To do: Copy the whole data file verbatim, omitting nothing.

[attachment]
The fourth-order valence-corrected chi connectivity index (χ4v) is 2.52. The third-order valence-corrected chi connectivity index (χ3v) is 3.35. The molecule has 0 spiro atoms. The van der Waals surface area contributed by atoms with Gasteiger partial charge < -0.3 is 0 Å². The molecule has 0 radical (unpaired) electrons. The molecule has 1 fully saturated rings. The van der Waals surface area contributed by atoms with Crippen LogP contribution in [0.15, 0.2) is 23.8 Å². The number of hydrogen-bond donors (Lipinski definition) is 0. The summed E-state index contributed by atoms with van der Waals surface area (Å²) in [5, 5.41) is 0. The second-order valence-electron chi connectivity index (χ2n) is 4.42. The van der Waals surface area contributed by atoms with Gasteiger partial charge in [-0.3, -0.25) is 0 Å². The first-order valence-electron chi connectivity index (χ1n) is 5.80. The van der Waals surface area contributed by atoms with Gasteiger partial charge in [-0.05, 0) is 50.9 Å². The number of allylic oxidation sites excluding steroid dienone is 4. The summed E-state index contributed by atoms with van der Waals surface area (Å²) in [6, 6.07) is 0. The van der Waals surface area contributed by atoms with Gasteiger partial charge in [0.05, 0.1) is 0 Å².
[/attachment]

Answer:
The fourth-order valence-corrected chi connectivity index (χ4v) is 2.52. The third-order valence-corrected chi connectivity index (χ3v) is 3.35. The molecule has 0 spiro atoms. The van der Waals surface area contributed by atoms with Gasteiger partial charge < -0.3 is 0 Å². The molecule has 0 radical (unpaired) electrons. The molecule has 1 fully saturated rings. The van der Waals surface area contributed by atoms with Crippen LogP contribution in [0.15, 0.2) is 23.8 Å². The number of hydrogen-bond donors (Lipinski definition) is 0. The summed E-state index contributed by atoms with van der Waals surface area (Å²) in [5, 5.41) is 0. The second-order valence-electron chi connectivity index (χ2n) is 4.42. The van der Waals surface area contributed by atoms with Gasteiger partial charge in [-0.3, -0.25) is 0 Å². The first-order valence-electron chi connectivity index (χ1n) is 5.80. The van der Waals surface area contributed by atoms with Gasteiger partial charge in [-0.05, 0) is 50.9 Å². The number of allylic oxidation sites excluding steroid dienone is 4. The summed E-state index contributed by atoms with van der Waals surface area (Å²) in [6, 6.07) is 0. The van der Waals surface area contributed by atoms with Gasteiger partial charge in [0.05, 0.1) is 0 Å².